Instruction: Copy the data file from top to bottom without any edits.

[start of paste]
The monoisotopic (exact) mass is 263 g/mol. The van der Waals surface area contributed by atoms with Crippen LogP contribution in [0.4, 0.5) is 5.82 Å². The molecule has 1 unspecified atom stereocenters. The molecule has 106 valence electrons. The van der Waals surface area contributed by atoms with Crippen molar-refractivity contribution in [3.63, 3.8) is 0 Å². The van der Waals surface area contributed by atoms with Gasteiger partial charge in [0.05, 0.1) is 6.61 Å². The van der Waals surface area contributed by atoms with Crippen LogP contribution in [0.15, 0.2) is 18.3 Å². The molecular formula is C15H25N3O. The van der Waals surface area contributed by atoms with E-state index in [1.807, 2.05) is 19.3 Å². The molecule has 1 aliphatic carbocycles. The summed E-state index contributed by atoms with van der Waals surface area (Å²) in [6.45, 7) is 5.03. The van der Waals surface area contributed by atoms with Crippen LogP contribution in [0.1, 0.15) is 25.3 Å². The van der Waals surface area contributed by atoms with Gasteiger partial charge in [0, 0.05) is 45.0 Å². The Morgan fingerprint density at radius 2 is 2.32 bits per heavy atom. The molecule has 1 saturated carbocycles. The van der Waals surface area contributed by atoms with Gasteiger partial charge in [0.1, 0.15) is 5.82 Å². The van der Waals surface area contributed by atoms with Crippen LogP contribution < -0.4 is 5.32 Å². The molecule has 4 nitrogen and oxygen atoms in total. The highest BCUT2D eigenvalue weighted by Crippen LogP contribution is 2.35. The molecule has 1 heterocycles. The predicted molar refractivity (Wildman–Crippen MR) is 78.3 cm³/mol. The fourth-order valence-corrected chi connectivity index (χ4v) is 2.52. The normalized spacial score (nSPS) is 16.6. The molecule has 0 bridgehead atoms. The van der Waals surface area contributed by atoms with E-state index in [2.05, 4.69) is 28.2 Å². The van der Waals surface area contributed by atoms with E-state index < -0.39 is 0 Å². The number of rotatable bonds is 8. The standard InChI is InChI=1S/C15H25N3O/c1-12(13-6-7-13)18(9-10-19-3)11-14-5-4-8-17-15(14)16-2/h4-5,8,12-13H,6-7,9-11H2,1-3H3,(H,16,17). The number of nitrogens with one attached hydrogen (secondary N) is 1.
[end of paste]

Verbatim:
The monoisotopic (exact) mass is 263 g/mol. The van der Waals surface area contributed by atoms with Crippen LogP contribution in [0.4, 0.5) is 5.82 Å². The molecule has 1 unspecified atom stereocenters. The molecule has 106 valence electrons. The van der Waals surface area contributed by atoms with Crippen molar-refractivity contribution in [3.63, 3.8) is 0 Å². The van der Waals surface area contributed by atoms with Gasteiger partial charge in [0.05, 0.1) is 6.61 Å². The van der Waals surface area contributed by atoms with Crippen LogP contribution in [0.15, 0.2) is 18.3 Å². The molecular formula is C15H25N3O. The van der Waals surface area contributed by atoms with E-state index in [1.807, 2.05) is 19.3 Å². The molecule has 1 aliphatic carbocycles. The summed E-state index contributed by atoms with van der Waals surface area (Å²) in [6.45, 7) is 5.03. The van der Waals surface area contributed by atoms with Crippen LogP contribution in [0.1, 0.15) is 25.3 Å². The van der Waals surface area contributed by atoms with Gasteiger partial charge in [0, 0.05) is 45.0 Å². The Morgan fingerprint density at radius 2 is 2.32 bits per heavy atom. The molecule has 1 saturated carbocycles. The van der Waals surface area contributed by atoms with Gasteiger partial charge in [0.1, 0.15) is 5.82 Å². The van der Waals surface area contributed by atoms with Crippen LogP contribution < -0.4 is 5.32 Å². The molecule has 4 nitrogen and oxygen atoms in total. The highest BCUT2D eigenvalue weighted by Crippen LogP contribution is 2.35. The molecule has 1 heterocycles. The predicted molar refractivity (Wildman–Crippen MR) is 78.3 cm³/mol. The fourth-order valence-corrected chi connectivity index (χ4v) is 2.52. The normalized spacial score (nSPS) is 16.6. The molecule has 0 bridgehead atoms. The van der Waals surface area contributed by atoms with E-state index in [2.05, 4.69) is 28.2 Å². The van der Waals surface area contributed by atoms with E-state index < -0.39 is 0 Å². The number of rotatable bonds is 8. The standard InChI is InChI=1S/C15H25N3O/c1-12(13-6-7-13)18(9-10-19-3)11-14-5-4-8-17-15(14)16-2/h4-5,8,12-13H,6-7,9-11H2,1-3H3,(H,16,17). The number of nitrogens with one attached hydrogen (secondary N) is 1.